Even if the buyer hasn’t paid enough mortgage principal to cover the assessed value of the property, the buyer should be able to negotiate a mortgage principal reduction to the assessed value of the property or principal forgiveness during this time of crisis.

A number of nonprofit organizations and governmental agencies may be able to assist buyers in restructuring their mortgages.

Activists may assist buyers by publicizing the unfairness of placing the burden of the mortgage crisis on property “owners” who face foreclosure and eviction from their homes. Activists may meet with bank staff and/or organize protests at bank offices to pressure bank staff to restructure or forgive mortgages.

3. Reoccupy homes that banks seek to foreclose to provide housing for the people who have paid a mortgage on that home.

In cases where a bank is not open to reasonable mortgage restructuring or forgiveness to keep buyers of owner-occupied homes in their homes, then activists may assist home “owners” by publicizing foreclosures and pending evictions, disrupting foreclosure auctions, preventing evictions through direct action, and assisting owner occupants in occupying or reoccupying their homes. A network of activists could be on call in each neighborhood to provide such assistance on a regular basis as needed.

4. Occupy homes that banks have foreclosed to provide housing for homeless people.

For foreclosed homes where the owner occupant is no longer involved, activists may negotiate with banks and local governments to provide the foreclosed housing for homeless people. Activists may occupy homes through direct action as needed to provide housing for the homeless.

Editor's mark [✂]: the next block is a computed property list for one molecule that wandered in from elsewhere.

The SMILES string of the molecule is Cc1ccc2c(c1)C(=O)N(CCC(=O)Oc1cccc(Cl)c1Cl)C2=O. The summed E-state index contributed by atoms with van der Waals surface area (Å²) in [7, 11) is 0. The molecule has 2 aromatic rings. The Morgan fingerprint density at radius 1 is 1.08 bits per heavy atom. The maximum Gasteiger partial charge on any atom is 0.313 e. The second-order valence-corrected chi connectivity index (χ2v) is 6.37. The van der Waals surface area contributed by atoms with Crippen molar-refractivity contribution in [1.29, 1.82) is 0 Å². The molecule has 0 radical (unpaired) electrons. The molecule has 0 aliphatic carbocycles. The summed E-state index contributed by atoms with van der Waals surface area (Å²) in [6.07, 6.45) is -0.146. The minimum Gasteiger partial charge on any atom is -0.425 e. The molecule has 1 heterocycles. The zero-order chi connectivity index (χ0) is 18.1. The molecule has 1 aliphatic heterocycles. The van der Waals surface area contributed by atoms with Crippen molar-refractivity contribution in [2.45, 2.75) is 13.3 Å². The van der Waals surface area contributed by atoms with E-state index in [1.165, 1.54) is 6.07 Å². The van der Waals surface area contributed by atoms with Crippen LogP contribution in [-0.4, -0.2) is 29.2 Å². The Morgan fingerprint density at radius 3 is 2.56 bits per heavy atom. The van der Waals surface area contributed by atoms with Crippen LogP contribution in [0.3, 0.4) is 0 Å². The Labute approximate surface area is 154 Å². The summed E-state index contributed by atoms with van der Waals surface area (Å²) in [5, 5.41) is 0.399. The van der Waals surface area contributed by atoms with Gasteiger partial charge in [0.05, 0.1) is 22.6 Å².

5. Improve bank regulation and enforcement so that banks can no longer engage in predatory lending practices.

Action History

  • Winter 1983, in Ontario, Canada – Neighbors of farmer John Otto pushed the bank’s auctioneer off the foreclosed farm and instead held a “penny auction” planned by “radical farmer” Allen Wilford. [6]
  • Sep 2008, in Boston(?) – People arrested protesting allegedly fraudulent activity leading to home foreclosure. [1]
  • December 16, 2010, in Los Angeles – Dozens of people with the Alliance of Californians for Community Empowerment (ACCE), a statewide community organizing group, protest in front of Bank of America office regarding foreclosures and confusing or manipulative loan modification practices; 22 people arrested for blocking entry to downtown L.A. branch of Chase bank [8] [9] [10] [11]
  • December 20, 2010, in Clayton, Missouri – Eighty people with Missourians Organizing for Reform and Empowerment (MORE) protest at Bank of America branch; six people arrested. [12]
  • December 23, 2010, in Springfield, Massachusetts – The “No One Leaves Coalition” protested a foreclosure auction of the Ramos family home. [16]
  • February 22, 2011, in Springfield, Massachusetts – The “No One Leaves Coalition” successfully protested to halt a foreclosure auction of the Williams family home. [14] [15]
  • May 14, 2011, in Boston – 350-400 protest the policies of Bank of America and other large banks who have refused to modify mortgages of homeowners facing foreclosure. [1]